This is about ensuring that our teams know the vocabulary and key headlines of diverse scientific fields and most importantly that they know enough to be able to ask the right questions and know whom to ask or where to search for the answers.
A picture I have used many times, but no less relevant for its repetition. When we consider any problem to do with the Earth system, whether in exploration or environmental change, we have so many components to think about. There is simply so much to take in! Where do we start
5. Do not assume that technology will solve everything…
Over the last three years, advances in machine learning and AI have been impressive.
Pattern recognition has indeed been around for many decades: auto-trace in seismic interpretation, or computerized fossil recognition in biostratigraphy. The limitation in the past was largely computer processing power, which is no longer such an issue.
With data storage now relatively cheap, and especially the development of cloud storage, accessing data and knowledge from anywhere in the world should be child’s play.
The problem is that whilst a child can operate an iPad with ease from kindergarten on, if not before, and they are incredibly computer savvy, they do not necessarily know the questions to ask. That comes with experience and does not seem to be always taught. As evidence ask them to do a Google search and see what they find; I am always amazed at what people do not find.
Technology is wonderful, and I am a self-confessed addict having designed, built, managed and analysed computer-based databases for over 30 years. But don't forget the basics - ask questions, know your data, question everything.
Operationally what should we do?
Well that is your call, but let me suggest the following:
I have spent much of my career designing, building, and managing large, global databases. Key to their success is knowing where the data has come from, what can be used, and what should be thrown the trash or used with caution. There is a fundamental difference between data and verified data. One is a collection of words and numbers, the other is power.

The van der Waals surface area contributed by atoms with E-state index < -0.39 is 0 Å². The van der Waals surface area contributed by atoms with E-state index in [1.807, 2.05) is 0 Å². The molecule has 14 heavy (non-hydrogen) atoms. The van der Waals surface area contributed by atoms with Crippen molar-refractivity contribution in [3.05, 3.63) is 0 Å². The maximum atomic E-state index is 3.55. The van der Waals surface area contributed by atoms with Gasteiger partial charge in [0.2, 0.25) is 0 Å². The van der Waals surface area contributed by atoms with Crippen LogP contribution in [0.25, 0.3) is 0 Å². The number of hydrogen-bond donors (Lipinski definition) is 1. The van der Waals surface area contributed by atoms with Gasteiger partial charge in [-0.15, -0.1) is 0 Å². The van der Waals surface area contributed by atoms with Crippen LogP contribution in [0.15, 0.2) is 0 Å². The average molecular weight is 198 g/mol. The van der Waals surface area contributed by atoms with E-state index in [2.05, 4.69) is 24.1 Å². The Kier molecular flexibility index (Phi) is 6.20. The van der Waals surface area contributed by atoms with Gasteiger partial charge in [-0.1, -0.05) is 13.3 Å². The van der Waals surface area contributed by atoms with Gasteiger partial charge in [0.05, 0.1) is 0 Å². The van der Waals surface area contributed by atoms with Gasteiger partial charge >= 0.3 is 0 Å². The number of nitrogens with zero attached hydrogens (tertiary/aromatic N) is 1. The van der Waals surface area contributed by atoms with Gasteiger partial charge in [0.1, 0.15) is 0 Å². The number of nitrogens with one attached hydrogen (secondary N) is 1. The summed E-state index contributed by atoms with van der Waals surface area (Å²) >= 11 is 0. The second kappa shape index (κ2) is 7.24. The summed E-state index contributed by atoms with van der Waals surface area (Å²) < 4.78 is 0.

So, where next?
The future is about preparing our new generations of Earth scientists with all that we have learned over the last century or more, what worked, what failed, and why. To know the questions to ask and where and how to find the answers.
The next generation of Earth scientists needs to be well-grounded in the fundamentals of geology and the scientific method.
At the same time, they need to be conversant with a broad range of scientific fields, or at least enough to know the vocabulary of diverse fields and how each discipline might impact the problem they are trying to solve.
This also gives them transferrable skills that will aid the energy industry as we transition to alternative sources of energy, but also enable them to look at applying their expertise and experience to a range of other challenges, from the management of water resources to carbon capture, and storage (CCS), to geothermal energy, mineral exploration and waste management.
They need to be familiar with the tools available, but not to assume they these will solve all the problems they find.
At the end of the day, we need to harness all that we have learned in our industry to accelerate the next generation in understanding even more than we do for the betterment of mankind.
Understanding the Earth is what we do!
Epilogue. What happened to Alexanders?
A search on the internet revealed that Alexanders Westchase closed at the end of January 2017 on the very same day that I had left my role as Technical Director of an Aim-listed consultancy after 12 years of successfully building the business. Coincidence I am sure…Rule #39 notwithstanding..
Today, what was once Alexanders in Westchase, Houston, is the site of a 24-hour emergency center. Useful and admirable, especially right now. Though I won't be going there for steak
"Alexanders is closed". All change.
Useful and admirable, but not quite the dining experience I was expecting. Image from Google Streetview. What would we do without Google?
A pdf version of this blog is available here for download